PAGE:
"Wine is a mocker, strong drink is raging: and whosoever is deceived thereby is not wise." Prov.20:1. "Who hath woe? who hath sorrow? who hath contentions? who hath babbling? who hath wounds without cause? who hath redness of eyes? They that tarry long at the wine: they that go to seek mixed wine. Look not thou on the wine when it is red, when it giveth his color in the cup, when it moveth itself aright [is fermented]. At the last it biteth like a serpent, and stingeth like an adder." Prov.23:29-32.

We would say again that in all things God has given us to sustain life and make us healthful, comfortable and happy he would have us to be temperate and "keep our body in subjection." But there are some things which he would have us "touch not, taste not; handle not." Col.2:21.


Very few people especially among the religious class, are not willing to admit that drunken debauchery and carousal is altogether outside the realms of Christianity, and can only be engaged in by those wholly devoid of the love and grace of God. It is however a source of astonishment to the pure-hearted child of God to find so many professing Christ, yet unwilling to admit that tobacco using is a lust of the flesh. Oftentimes when speaking to a man concerning the tobacco habit, he will say, The word tobacco is not mentioned in the Bible. This is true. As we have before said, the word alcohol is not found in the Scriptures, but its effects upon the human system are mentioned, and no one can thus affect his body without placing his soul in great danger.

Tobacco is not mentioned in the Scripture, but its effects are, and we are positively commanded to remedy such effects. Paul says, "Having therefore these promises, dearly beloved, let us cleanse ourselves from all filthiness of the flesh and spirit, perfecting holiness in the fear of God." 2 Cor.7:1. One effect of tobacco using is "filthiness," from which we are commanded to cleanse ourselves. But few people are not ready to admit that using tobacco is a filthy habit. Then since the Word of God condemns filthiness, the tobacco habit stands condemned. It is indeed a sin-seared and tobacco-stunned conscience that denies the use of tobacco being a lust of the flesh. It can be nothing else but a fleshly lust. How frequently the lust of the flesh is condemned in the Holy Scriptures. It wars against the soul. It is enmity against God. It lusteth against the Spirit.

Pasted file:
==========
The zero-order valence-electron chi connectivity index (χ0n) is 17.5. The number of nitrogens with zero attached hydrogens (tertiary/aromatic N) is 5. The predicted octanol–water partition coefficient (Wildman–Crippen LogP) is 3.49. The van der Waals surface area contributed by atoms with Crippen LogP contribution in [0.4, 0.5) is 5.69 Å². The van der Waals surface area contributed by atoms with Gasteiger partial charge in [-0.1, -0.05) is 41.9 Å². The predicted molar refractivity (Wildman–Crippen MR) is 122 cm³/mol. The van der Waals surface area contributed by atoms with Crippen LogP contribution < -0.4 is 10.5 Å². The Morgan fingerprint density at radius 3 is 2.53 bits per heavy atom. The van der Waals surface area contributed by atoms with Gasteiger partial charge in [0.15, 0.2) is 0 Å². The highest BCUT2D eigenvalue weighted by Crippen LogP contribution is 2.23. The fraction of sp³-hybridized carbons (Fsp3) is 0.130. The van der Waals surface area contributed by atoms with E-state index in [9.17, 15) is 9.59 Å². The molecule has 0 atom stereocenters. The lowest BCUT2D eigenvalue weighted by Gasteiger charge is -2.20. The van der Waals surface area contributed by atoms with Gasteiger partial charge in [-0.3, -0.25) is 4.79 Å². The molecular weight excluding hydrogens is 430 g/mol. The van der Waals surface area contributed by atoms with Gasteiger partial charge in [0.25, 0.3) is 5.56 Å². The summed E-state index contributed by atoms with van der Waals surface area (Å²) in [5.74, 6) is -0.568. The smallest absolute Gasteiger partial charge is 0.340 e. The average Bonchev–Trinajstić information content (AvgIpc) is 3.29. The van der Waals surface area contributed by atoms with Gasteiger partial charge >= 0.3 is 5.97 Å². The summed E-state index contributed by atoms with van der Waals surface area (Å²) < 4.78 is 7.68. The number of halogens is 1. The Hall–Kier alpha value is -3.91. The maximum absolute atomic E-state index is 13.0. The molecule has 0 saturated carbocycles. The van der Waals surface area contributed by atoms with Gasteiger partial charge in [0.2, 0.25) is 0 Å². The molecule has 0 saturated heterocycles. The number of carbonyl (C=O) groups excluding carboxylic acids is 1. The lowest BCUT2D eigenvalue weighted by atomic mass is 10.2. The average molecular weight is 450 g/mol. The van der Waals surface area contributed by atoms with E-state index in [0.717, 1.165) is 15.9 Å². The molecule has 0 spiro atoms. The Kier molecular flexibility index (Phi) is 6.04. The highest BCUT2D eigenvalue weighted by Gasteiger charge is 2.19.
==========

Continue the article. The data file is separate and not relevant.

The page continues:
Dear reader, will you listen to reason and truth? We are aware how difficult it is for man to see and acknowledge the truth when some cherished idol stands between him and the truth. It is not a difficult thing to help him to comprehend the sinfulness of some evil thing which his heart is not set upon, but he is blinded to any sin in the cherished object of his affections.

Recently there were in a meeting two middle aged ladies. One of them was fashionably dressed, while the other was uncommonly plain in her apparel. The lady in the plain dress was addicted to the habit of using snuff. The lady in the fashionable dress abhorred such a filthy practise. When the Word of God was read on the comeliness and plainness of female attire, the lady in the plain dress smiled and nodded assent. The lady whose heart was set on costly apparel, expressed a rejection of God's Word in her countenance and manner. In the discourse the subject was changed from the wearing of gay clothing to the practise of tobacco using. When the habit of using snuff was mentioned the plain lady's smile was turned to a sneer, and the fashionable lady's sneer was turned to a smile. Afterwards in conversation the fashionable lady said she believed it was a sin to use snuff, but she could not see any evil in wearing gay and fine clothing. The plain lady said she thought it was a sin to wear such plumed hats and beaded dresses, but she could see no harm in using snuff. This proved to us what we have before mentioned, that it is difficult for man to see any sin in his idol.